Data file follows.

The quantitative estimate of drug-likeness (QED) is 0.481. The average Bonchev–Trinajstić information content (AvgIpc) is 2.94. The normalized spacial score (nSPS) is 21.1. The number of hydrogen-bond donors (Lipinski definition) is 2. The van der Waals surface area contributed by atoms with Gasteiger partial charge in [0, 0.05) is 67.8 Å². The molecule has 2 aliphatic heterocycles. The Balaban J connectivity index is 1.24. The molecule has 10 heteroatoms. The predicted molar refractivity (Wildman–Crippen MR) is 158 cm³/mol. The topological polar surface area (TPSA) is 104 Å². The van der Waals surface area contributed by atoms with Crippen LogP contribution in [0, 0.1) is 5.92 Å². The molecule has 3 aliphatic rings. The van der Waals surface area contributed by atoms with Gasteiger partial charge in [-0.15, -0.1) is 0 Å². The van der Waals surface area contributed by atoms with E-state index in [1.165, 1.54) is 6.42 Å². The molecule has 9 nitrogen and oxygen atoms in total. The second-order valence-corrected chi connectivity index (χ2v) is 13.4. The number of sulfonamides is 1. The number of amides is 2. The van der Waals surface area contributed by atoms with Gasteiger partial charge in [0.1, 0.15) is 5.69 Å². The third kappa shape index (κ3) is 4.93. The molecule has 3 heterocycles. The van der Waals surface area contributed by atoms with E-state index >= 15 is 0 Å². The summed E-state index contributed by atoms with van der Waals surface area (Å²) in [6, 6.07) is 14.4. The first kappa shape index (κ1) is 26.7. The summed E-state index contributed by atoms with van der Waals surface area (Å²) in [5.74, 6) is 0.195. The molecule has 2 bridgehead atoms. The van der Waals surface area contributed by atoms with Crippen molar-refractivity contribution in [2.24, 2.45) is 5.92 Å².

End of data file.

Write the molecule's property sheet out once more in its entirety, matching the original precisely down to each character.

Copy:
The quantitative estimate of drug-likeness (QED) is 0.481. The average Bonchev–Trinajstić information content (AvgIpc) is 2.94. The normalized spacial score (nSPS) is 21.1. The number of hydrogen-bond donors (Lipinski definition) is 2. The van der Waals surface area contributed by atoms with Gasteiger partial charge in [0, 0.05) is 67.8 Å². The molecule has 2 aliphatic heterocycles. The Balaban J connectivity index is 1.24. The molecule has 10 heteroatoms. The predicted molar refractivity (Wildman–Crippen MR) is 158 cm³/mol. The topological polar surface area (TPSA) is 104 Å². The van der Waals surface area contributed by atoms with Crippen LogP contribution in [0, 0.1) is 5.92 Å². The molecule has 3 aliphatic rings. The van der Waals surface area contributed by atoms with Gasteiger partial charge in [-0.15, -0.1) is 0 Å². The van der Waals surface area contributed by atoms with E-state index in [1.165, 1.54) is 6.42 Å². The molecule has 9 nitrogen and oxygen atoms in total. The second-order valence-corrected chi connectivity index (χ2v) is 13.4. The number of sulfonamides is 1. The number of amides is 2. The van der Waals surface area contributed by atoms with Gasteiger partial charge in [0.1, 0.15) is 5.69 Å². The third kappa shape index (κ3) is 4.93. The molecule has 3 heterocycles. The van der Waals surface area contributed by atoms with E-state index >= 15 is 0 Å². The summed E-state index contributed by atoms with van der Waals surface area (Å²) in [6, 6.07) is 14.4. The first kappa shape index (κ1) is 26.7. The summed E-state index contributed by atoms with van der Waals surface area (Å²) in [5.74, 6) is 0.195. The molecule has 2 bridgehead atoms. The van der Waals surface area contributed by atoms with Crippen molar-refractivity contribution in [2.24, 2.45) is 5.92 Å².